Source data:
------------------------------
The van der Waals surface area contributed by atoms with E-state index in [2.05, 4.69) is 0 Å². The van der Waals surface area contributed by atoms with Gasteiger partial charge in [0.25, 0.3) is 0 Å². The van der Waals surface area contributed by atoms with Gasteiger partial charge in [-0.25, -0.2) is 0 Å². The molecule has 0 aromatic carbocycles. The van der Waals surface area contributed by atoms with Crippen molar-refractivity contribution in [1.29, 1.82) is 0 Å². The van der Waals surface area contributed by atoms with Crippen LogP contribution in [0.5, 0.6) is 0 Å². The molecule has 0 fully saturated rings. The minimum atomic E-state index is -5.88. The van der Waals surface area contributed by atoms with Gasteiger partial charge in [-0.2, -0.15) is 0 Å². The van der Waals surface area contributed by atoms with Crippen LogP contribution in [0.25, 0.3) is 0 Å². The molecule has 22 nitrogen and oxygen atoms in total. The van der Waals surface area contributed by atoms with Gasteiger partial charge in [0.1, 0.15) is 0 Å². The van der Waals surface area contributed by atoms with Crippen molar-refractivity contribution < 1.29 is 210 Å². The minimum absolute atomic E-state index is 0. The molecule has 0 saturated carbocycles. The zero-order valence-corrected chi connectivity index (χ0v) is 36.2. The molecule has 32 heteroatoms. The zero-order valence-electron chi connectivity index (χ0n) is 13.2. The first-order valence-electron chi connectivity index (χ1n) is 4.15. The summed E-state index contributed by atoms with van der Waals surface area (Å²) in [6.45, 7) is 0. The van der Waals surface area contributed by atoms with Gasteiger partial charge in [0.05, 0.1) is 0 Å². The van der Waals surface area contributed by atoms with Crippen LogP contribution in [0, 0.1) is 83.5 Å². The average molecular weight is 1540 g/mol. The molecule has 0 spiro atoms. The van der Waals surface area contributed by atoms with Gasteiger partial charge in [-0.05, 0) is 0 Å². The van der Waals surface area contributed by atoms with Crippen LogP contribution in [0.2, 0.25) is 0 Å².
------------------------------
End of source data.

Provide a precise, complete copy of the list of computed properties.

The van der Waals surface area contributed by atoms with E-state index in [2.05, 4.69) is 0 Å². The van der Waals surface area contributed by atoms with Gasteiger partial charge in [0.25, 0.3) is 0 Å². The van der Waals surface area contributed by atoms with Gasteiger partial charge in [-0.25, -0.2) is 0 Å². The molecule has 0 aromatic carbocycles. The van der Waals surface area contributed by atoms with Crippen molar-refractivity contribution in [1.29, 1.82) is 0 Å². The van der Waals surface area contributed by atoms with Crippen LogP contribution in [0.5, 0.6) is 0 Å². The molecule has 0 fully saturated rings. The minimum atomic E-state index is -5.88. The van der Waals surface area contributed by atoms with Gasteiger partial charge in [-0.2, -0.15) is 0 Å². The van der Waals surface area contributed by atoms with Crippen LogP contribution in [0.25, 0.3) is 0 Å². The molecule has 22 nitrogen and oxygen atoms in total. The van der Waals surface area contributed by atoms with Gasteiger partial charge in [0.1, 0.15) is 0 Å². The van der Waals surface area contributed by atoms with Crippen molar-refractivity contribution < 1.29 is 210 Å². The minimum absolute atomic E-state index is 0. The molecule has 0 saturated carbocycles. The zero-order valence-corrected chi connectivity index (χ0v) is 36.2. The molecule has 32 heteroatoms. The zero-order valence-electron chi connectivity index (χ0n) is 13.2. The first-order valence-electron chi connectivity index (χ1n) is 4.15. The summed E-state index contributed by atoms with van der Waals surface area (Å²) in [6.45, 7) is 0. The van der Waals surface area contributed by atoms with Gasteiger partial charge in [0.05, 0.1) is 0 Å². The van der Waals surface area contributed by atoms with Crippen LogP contribution in [0, 0.1) is 83.5 Å². The average molecular weight is 1540 g/mol. The molecule has 0 spiro atoms. The van der Waals surface area contributed by atoms with Gasteiger partial charge in [-0.05, 0) is 0 Å². The van der Waals surface area contributed by atoms with Crippen LogP contribution in [0.2, 0.25) is 0 Å².